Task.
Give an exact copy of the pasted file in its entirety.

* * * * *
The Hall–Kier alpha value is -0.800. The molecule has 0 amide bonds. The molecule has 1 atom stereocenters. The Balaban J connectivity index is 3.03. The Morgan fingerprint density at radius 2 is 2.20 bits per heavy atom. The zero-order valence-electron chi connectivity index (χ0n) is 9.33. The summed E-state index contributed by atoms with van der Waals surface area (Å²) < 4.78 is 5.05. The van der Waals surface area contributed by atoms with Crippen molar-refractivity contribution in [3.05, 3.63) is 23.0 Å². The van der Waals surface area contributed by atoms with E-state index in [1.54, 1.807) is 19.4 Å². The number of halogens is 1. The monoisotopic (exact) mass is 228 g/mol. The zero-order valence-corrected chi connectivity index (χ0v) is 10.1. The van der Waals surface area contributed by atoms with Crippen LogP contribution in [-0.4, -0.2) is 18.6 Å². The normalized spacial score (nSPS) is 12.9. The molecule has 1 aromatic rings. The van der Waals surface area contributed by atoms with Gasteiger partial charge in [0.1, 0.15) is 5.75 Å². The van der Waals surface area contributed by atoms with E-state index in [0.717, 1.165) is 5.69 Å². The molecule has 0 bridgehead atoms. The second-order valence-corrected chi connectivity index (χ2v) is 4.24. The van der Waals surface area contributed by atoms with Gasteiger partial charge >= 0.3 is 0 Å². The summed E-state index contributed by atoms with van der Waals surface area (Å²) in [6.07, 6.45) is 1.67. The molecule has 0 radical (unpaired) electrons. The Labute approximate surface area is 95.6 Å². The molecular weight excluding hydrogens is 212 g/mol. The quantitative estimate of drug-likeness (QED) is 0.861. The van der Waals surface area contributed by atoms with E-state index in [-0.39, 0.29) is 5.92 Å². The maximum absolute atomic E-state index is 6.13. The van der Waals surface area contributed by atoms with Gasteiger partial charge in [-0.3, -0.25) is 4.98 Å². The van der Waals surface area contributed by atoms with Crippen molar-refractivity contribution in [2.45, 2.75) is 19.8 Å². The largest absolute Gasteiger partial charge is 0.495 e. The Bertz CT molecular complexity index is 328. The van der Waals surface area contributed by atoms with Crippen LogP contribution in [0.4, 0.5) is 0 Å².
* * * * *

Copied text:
The Hall–Kier alpha value is -0.800. The molecule has 0 amide bonds. The molecule has 1 atom stereocenters. The Balaban J connectivity index is 3.03. The Morgan fingerprint density at radius 2 is 2.20 bits per heavy atom. The zero-order valence-electron chi connectivity index (χ0n) is 9.33. The summed E-state index contributed by atoms with van der Waals surface area (Å²) < 4.78 is 5.05. The van der Waals surface area contributed by atoms with Crippen molar-refractivity contribution in [3.05, 3.63) is 23.0 Å². The van der Waals surface area contributed by atoms with E-state index in [1.54, 1.807) is 19.4 Å². The number of halogens is 1. The monoisotopic (exact) mass is 228 g/mol. The zero-order valence-corrected chi connectivity index (χ0v) is 10.1. The van der Waals surface area contributed by atoms with Crippen LogP contribution in [-0.4, -0.2) is 18.6 Å². The normalized spacial score (nSPS) is 12.9. The molecule has 1 aromatic rings. The van der Waals surface area contributed by atoms with Gasteiger partial charge in [0.1, 0.15) is 5.75 Å². The van der Waals surface area contributed by atoms with E-state index in [0.717, 1.165) is 5.69 Å². The molecule has 0 bridgehead atoms. The second-order valence-corrected chi connectivity index (χ2v) is 4.24. The van der Waals surface area contributed by atoms with Gasteiger partial charge >= 0.3 is 0 Å². The summed E-state index contributed by atoms with van der Waals surface area (Å²) in [6.07, 6.45) is 1.67. The molecule has 0 radical (unpaired) electrons. The Labute approximate surface area is 95.6 Å². The molecular weight excluding hydrogens is 212 g/mol. The quantitative estimate of drug-likeness (QED) is 0.861. The van der Waals surface area contributed by atoms with E-state index in [-0.39, 0.29) is 5.92 Å². The maximum absolute atomic E-state index is 6.13. The van der Waals surface area contributed by atoms with Gasteiger partial charge in [-0.3, -0.25) is 4.98 Å². The van der Waals surface area contributed by atoms with Crippen molar-refractivity contribution in [2.45, 2.75) is 19.8 Å². The largest absolute Gasteiger partial charge is 0.495 e. The Bertz CT molecular complexity index is 328. The van der Waals surface area contributed by atoms with Crippen LogP contribution in [0.4, 0.5) is 0 Å².